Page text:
Not for the first time it is a Sparrow Hawk which has provided the most dramatic wildlife incident of the year. Just imagine how it feels when you are relaxing in the glass extension to your house when through the open door at high speed flies a Parakeet hotly pursued by the biggest brown bird you have ever seen. Such was the experience of Kenneth Wall in Calton Avenue. Of course, the offending bird was a female Sparrow Hawk in pursuit of its newly introduced food supply. There was a moment of confusion in which the Parakeet made its escape and the Hawk got itself behind a French horn which was leaning against the wall. Somehow it extracted itself and flew up towards the ceiling and they were faced with the problem of how to get rid of it. They attempted to throw a blanket over it and then somehow it managed to find its way out. Sparrow Hawks rely on surprise attacks but perhaps fortunately did not on this occasion catch its Parakeet.
I am asked from time to time my opinion on the feeding of foxes. My answer is definitely not. Foxes are wild animals and should not be allowed to become tame.
They are opportunistic carnivores and scavengers and given the chance could enter houses by cat flaps or open doors. Many carry a skin condition called mange and would constitute a health risk including scabies. The young fox pictured chose to join our family party of thirty, perhaps having smelt food, much to the surprise of the non-Londoners. It still reappears and will come to within a few feet almost as an act of provocation. It looks very healthy, and I only hope this is not the consequence of it being fed.
With the COP26 conference a major topic of the moment it is timely that we should look at what we can see as the likely effects of global warming on our local wildlife, not just from the extreme events which may be disastrous but the alteration of our seasonal climate.. For over ten years Dave Clark has been doing systematic regular bird counts both in Dulwich Park and Sydenham Hill woods. Although as he states these are not strictly scientific, they do give an indication of the gains and losses over this period. As expected, we see evidence of the rise of Parakeets and Corvids particularly Jackdaws which have quite recently taken up residence here. But we are clearly losing some of our best loved songbirds that live and breed at shrub level, most notably members of the Thrush family, Song and Mistle Thrushes and now also Blackbirds. May is a crucial month as that is the point at which their young fledge and in 2020 there was a May drought and 2021 a stormy deluge. The lives of these birds are short and if they do not replace the numbers will spiral downwards. and this would appear to be happening.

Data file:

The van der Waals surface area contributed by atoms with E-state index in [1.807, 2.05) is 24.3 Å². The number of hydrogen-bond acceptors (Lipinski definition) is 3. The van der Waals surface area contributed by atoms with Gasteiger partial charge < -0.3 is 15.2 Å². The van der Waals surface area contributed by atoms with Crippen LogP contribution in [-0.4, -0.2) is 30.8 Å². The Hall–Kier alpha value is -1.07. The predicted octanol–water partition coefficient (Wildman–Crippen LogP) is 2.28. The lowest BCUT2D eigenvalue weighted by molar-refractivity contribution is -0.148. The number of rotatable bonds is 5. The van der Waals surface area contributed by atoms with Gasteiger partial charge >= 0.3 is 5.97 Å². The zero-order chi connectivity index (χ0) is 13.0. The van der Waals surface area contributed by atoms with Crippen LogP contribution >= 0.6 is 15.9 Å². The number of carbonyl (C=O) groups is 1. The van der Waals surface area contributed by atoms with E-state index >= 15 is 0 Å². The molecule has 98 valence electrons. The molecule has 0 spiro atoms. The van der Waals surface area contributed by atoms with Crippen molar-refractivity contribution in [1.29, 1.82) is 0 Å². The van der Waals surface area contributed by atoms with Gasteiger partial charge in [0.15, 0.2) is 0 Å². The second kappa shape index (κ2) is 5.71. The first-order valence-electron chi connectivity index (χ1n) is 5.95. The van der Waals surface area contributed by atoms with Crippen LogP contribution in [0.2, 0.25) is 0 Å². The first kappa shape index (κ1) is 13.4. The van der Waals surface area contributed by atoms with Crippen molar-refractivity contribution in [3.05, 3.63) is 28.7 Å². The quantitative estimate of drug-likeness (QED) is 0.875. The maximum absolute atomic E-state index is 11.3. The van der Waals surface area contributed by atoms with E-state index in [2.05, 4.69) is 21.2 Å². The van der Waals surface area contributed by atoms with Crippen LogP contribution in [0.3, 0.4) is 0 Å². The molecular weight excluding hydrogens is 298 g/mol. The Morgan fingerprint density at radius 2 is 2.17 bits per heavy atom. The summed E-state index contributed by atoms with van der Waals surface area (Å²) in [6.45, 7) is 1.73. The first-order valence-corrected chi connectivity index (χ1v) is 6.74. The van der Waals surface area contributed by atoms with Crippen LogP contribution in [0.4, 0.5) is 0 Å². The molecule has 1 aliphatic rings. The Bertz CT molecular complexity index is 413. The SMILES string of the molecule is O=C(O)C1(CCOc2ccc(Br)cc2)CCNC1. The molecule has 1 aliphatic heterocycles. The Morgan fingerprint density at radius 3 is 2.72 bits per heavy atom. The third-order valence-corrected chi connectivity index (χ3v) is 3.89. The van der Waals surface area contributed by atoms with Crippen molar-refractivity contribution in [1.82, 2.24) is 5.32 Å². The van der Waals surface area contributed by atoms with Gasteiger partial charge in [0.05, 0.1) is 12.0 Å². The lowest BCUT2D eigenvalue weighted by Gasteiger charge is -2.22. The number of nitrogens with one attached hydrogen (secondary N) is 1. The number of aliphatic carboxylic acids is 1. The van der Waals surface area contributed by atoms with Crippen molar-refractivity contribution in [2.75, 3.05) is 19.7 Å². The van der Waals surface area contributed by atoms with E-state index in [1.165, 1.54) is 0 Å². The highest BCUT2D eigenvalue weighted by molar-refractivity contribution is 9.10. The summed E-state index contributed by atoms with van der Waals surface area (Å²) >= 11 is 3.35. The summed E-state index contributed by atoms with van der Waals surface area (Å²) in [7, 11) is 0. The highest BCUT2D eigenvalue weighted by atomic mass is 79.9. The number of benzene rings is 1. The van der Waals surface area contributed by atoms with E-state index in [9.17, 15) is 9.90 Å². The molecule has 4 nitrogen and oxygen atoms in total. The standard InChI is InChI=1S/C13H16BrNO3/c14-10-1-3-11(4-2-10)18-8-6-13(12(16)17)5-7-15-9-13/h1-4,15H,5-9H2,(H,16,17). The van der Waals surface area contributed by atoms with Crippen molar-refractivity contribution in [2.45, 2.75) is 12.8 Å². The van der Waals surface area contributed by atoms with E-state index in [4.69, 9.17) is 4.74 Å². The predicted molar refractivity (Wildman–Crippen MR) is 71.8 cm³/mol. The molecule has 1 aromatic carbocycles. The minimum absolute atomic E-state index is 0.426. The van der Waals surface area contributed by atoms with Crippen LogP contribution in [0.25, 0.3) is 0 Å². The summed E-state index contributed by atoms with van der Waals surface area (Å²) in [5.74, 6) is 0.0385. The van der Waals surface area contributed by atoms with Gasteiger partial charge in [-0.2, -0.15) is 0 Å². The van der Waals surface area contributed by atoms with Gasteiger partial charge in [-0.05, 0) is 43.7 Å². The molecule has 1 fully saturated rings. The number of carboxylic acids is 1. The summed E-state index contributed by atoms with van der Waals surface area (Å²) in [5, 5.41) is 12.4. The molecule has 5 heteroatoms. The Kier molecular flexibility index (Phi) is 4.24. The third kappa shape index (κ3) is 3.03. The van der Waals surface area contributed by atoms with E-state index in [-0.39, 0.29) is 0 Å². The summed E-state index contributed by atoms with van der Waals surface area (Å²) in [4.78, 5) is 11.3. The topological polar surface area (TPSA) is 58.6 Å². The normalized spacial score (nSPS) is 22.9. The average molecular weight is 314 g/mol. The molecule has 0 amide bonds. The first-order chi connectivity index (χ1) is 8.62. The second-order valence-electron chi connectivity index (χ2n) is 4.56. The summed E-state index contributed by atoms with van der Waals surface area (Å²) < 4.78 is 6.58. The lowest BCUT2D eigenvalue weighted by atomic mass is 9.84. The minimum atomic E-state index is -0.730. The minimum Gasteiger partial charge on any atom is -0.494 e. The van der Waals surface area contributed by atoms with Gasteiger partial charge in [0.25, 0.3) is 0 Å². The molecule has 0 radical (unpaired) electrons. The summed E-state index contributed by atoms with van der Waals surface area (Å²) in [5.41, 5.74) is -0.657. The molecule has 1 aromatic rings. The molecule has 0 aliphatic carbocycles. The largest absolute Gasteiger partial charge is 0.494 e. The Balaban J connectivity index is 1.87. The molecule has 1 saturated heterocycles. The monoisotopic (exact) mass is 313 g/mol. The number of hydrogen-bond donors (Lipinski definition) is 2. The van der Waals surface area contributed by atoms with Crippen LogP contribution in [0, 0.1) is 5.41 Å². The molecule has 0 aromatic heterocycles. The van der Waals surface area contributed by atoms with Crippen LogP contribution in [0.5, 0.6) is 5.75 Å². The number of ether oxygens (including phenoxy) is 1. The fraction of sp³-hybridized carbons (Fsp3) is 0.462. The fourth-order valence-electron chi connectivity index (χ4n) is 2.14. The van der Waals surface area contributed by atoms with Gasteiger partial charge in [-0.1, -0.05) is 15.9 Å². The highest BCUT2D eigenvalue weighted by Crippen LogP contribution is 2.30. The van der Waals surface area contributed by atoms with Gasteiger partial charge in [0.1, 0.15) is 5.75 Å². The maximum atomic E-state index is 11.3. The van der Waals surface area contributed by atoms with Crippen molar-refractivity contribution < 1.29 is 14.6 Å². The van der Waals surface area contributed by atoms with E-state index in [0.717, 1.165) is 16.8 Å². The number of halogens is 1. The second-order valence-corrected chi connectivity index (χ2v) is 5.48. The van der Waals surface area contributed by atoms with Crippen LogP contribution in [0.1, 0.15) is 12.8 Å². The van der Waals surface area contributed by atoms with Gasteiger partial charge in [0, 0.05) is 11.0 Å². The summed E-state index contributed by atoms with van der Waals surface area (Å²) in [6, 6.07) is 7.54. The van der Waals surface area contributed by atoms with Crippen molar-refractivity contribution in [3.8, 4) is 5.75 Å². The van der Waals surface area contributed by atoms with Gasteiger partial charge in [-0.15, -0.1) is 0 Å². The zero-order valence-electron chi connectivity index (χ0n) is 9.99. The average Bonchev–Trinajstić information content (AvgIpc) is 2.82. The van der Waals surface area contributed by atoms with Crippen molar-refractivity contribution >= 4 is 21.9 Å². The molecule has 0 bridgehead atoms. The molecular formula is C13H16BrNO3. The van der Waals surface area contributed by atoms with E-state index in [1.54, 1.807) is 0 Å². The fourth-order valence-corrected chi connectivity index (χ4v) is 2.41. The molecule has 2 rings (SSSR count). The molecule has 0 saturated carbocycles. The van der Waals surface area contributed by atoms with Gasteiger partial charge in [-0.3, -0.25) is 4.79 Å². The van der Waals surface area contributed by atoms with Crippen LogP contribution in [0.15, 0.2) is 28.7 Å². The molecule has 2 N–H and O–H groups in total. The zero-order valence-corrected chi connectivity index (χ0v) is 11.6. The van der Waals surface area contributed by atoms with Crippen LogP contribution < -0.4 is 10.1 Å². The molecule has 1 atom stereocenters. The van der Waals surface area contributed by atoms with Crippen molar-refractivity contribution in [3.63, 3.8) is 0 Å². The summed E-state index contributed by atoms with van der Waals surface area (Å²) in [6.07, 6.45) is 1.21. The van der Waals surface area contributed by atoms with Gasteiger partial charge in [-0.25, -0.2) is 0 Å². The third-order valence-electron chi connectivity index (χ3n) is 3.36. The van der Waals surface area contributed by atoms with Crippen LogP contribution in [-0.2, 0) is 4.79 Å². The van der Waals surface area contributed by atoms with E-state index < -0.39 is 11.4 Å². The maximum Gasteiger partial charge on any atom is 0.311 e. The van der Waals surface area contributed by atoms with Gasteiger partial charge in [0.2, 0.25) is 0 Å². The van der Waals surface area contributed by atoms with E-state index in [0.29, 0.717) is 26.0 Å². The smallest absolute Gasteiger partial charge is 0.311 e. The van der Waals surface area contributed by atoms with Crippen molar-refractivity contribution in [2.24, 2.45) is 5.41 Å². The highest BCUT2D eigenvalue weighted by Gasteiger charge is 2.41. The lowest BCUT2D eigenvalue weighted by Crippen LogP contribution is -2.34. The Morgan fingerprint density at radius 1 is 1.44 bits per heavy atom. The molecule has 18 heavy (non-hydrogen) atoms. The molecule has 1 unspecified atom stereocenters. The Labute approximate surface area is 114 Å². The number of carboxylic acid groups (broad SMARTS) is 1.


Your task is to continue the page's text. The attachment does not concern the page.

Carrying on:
There are of course other factors. There is an ever present tension between the need for space for human recreation and the provision of undisturbed wildlife habitat and also nest predation by crows and cats. But if we wish to continue to see and hear Blackbirds in our gardens we need to leave hedges uncut in May, and leave Ivy alone. We should also beware pf searching for a nest where we might also carve a route for a Magpie. There are very few Song Thrushes now so it may already be too late for them, but we still need to save our Blackbirds. If we have a May drought, meal worm feeds may help supplement the lack of worms.
May is indeed crucial for other wildlife. We have had a succession of poor years for those butterflies that hibernate such as Peacocks and Tortoiseshells and need good weather for early breeding. The national big butterfly count this year confirms the loss which probably relates to poor survival of those that emerge in the Spring. Winter moth caterpillars need to be available in May for the Blue and Great Tits and if a warm Spring brings them out too early the nestlings will starve and there has been evidence of this. Interestingly I have received an observation from Harry Rutherford who records his trapped moth numbers that the Horse Chestnut leaf miner moths were a fraction of their usual numbers. It may be noticed that our local Horse Chestnuts which have in recent years been defoliated by the leaf miner larvae by the end of August have retained their leaves until October, so even this indicates the sensitivity of our wildlife at all levels to weather unpredictability.
In contrast to the butterfly story the British Dragon Fly Society reports that the warmer temperatures have been a benefit and this has been noticed by our entomologists. Jeff Doodson reports having seen three species of Azure Damsel Fly and the Large Red Damsel Fly with Southern Hawkers and the Common Darter which he has photographed. He also notes however a relative absence of Ladybirds this year but includes for interest a photo of a Green Shield Bug that innocently occupies our gardens. This now may have to be distinguished from the American Stink Bug, a nasty brown invader, catastrophically destructive of fruit trees and with an odour of Ammonia or even an American Skunk.
As part of our hope that we can maintain and indeed improve the bio-diversity of “leafy” Dulwich I would be interested to hear records of observations of any form of local wildlife that excites readers curiosity. There is expertise among us and we can usually manage to help with identification and add to interest and we can all learn. As a final thought has anybody seen any Hedgehogs as I have not had a record for the past two years. It would be sad to have to declare them as locally extinct.
Peter Roseveare Wildlife Recorder